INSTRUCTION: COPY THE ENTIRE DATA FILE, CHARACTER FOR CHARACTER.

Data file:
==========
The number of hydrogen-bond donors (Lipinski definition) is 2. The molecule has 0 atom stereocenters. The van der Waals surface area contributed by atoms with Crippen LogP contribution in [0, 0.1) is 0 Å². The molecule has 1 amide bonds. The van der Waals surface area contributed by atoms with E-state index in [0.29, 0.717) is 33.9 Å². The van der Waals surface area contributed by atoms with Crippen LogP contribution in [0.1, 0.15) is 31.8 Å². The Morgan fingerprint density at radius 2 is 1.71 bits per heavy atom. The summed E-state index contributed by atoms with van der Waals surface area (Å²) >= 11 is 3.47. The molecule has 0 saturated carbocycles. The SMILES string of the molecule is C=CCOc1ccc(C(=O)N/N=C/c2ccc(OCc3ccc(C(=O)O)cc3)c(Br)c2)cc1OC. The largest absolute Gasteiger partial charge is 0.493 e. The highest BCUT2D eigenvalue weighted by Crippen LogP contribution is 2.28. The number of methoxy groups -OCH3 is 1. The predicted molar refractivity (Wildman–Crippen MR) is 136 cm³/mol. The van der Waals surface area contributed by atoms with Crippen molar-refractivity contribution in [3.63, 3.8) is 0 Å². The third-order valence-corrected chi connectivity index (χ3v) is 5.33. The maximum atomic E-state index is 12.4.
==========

The number of hydrogen-bond donors (Lipinski definition) is 2. The molecule has 0 atom stereocenters. The van der Waals surface area contributed by atoms with Crippen LogP contribution in [0, 0.1) is 0 Å². The molecule has 1 amide bonds. The van der Waals surface area contributed by atoms with E-state index in [0.29, 0.717) is 33.9 Å². The van der Waals surface area contributed by atoms with Crippen LogP contribution in [0.1, 0.15) is 31.8 Å². The Morgan fingerprint density at radius 2 is 1.71 bits per heavy atom. The summed E-state index contributed by atoms with van der Waals surface area (Å²) >= 11 is 3.47. The molecule has 0 saturated carbocycles. The SMILES string of the molecule is C=CCOc1ccc(C(=O)N/N=C/c2ccc(OCc3ccc(C(=O)O)cc3)c(Br)c2)cc1OC. The largest absolute Gasteiger partial charge is 0.493 e. The highest BCUT2D eigenvalue weighted by Crippen LogP contribution is 2.28. The number of methoxy groups -OCH3 is 1. The predicted molar refractivity (Wildman–Crippen MR) is 136 cm³/mol. The van der Waals surface area contributed by atoms with Crippen molar-refractivity contribution in [3.63, 3.8) is 0 Å². The third-order valence-corrected chi connectivity index (χ3v) is 5.33. The maximum atomic E-state index is 12.4.